Kirby Smart explains Georgia football concerns, and how ‘Casualness cause casualties’
ATHENS — Kirby Smart wants better practices and more intensity from his Georgia football team with the season-opening game at Arkansas fast closing in.
“I am a big believer in intensity, focus, concentration,” Smart said. “We have a motto around here, ‘Casualness cause casualties.’
“I think the minute you stop having intensity and a purpose, you are not coaching. Every coach has their own style, and mine is to be intense and demanding—the players respect that.”
The Bulldogs are 17 practices into fall camp, and Smart has noted that Saturday’s work represented the equivalent of the 16 spring practices typically allotted by the NCAA.
COVID-19, of course, led Georgia and many other schools to cancel those spring football drills and alter the course of the entire offseason.
Smart is concerned the revised workout and practice schedule has slowed his team down from a conditioning standpoint.
“We have to do a better job having good practices,” Smart said. “I would say our conditioning level across the board is a concern for me … I wonder, without the same summer training that we’ve had [in years past], if that doesn’t hinder sometimes our ability to sustain effort in practice.
“That’s probably the thing that concerns me the most when it comes to freshmen …. Having a body of work from spring in a typical Georgia summer—not a Zoom summer – allows those guys to get more conditioned.
Smart said there are several team issues yet to be resolved, but he preferred not to discuss them so as not to give Arkansas any insight.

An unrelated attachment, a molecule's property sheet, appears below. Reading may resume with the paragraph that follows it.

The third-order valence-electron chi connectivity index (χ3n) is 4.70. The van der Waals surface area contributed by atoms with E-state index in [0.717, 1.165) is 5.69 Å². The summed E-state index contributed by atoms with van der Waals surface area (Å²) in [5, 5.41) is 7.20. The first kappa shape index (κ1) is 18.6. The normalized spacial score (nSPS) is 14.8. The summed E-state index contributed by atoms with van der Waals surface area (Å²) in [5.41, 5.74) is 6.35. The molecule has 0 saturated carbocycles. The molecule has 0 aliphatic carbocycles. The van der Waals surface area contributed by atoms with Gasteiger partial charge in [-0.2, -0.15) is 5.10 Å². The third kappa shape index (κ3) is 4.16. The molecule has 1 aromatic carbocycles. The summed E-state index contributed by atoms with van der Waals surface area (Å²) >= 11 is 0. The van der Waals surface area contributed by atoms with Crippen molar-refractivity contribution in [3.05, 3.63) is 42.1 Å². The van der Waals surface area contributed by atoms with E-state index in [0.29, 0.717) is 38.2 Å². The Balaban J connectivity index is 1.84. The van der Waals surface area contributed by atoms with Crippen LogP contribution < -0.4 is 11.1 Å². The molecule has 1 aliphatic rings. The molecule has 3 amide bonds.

“I’ve got all kinds of concerns, but I’m not going to put them on a platter for Coach (Sam) Pittman to worry about,” Smart said. “Every coach has concerns. If you watched the games last weekend, there’s punt return touchdowns, kickoff return touchdowns, field goals blocked all over the place.
“Those are learning lessons, and if you use them the right way you can try to prevent them from happening to your team.”
Indeed, new UGA assistant Scott Cochran spoke earlier this fall about coaches practicing players until they couldn’t get things wrong.
But with no spring football drills behind his team, Smart indicated there are more areas to worry about than normal.
“We’re going to have a lot of young men who didn’t get that spring game under their belt with 50, 60, 70, 93,000 [fans] in the spring game—that’s like an extra game for our guys to get used to it,” Smart said. “We basically just finished spring practice Saturday, in my mind, and that’s—we’re a week from the game and just finishing spring practice.
“We’re behind, but we’re even with everybody else. We have to do a good job with what we have.”
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